As far as sacred democratic moments go, the 1988 plebiscite ranks unrivalled in Chilean history. The non-violent triumph of the "no" option by 55.9%, which meant the end of the Pinochet dictatorship after more than 15 years, was a magical era for most of the country, one in which idealism proved to be stronger than fear.
For those in the majority, it was a plain choice between good and evil in the face of human rights violations; and its ethical dimension only grew bigger as years went by and Pinochet's crimes became more established. This feeling of moral righteousness was summarized a few days after the referendum by a famous newspaper headline: "WE WON THE BATTLE WITH A PENCIL!"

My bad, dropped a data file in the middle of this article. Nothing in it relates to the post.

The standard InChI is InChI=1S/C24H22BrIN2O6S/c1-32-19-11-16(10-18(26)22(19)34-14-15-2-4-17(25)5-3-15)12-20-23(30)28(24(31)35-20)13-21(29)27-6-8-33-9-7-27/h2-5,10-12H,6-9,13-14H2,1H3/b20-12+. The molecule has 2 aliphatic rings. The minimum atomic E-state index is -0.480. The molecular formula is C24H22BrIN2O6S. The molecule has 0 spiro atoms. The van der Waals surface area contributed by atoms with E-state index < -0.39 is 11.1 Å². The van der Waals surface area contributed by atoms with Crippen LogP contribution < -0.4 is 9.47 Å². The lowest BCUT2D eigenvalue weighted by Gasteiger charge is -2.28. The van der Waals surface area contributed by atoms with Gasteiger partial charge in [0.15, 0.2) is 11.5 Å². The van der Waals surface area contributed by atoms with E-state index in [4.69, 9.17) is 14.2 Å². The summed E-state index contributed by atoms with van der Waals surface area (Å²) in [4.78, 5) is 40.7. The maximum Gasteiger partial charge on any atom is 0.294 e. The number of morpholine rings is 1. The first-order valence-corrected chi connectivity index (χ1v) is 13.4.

Predictably, the fact that the first movie on the referendum was centered on a fictional publicist of the "No"'s famed television campaign (René Saavedra, played by Gael García Bernal) raised more than a few eyebrows. The Oscar-nominated film has been accused of distorting history and of minimizing the role of politicians and citizens in the epic victory. Yet to its director, Pablo Larraín, these reactions came as anything but a surprise.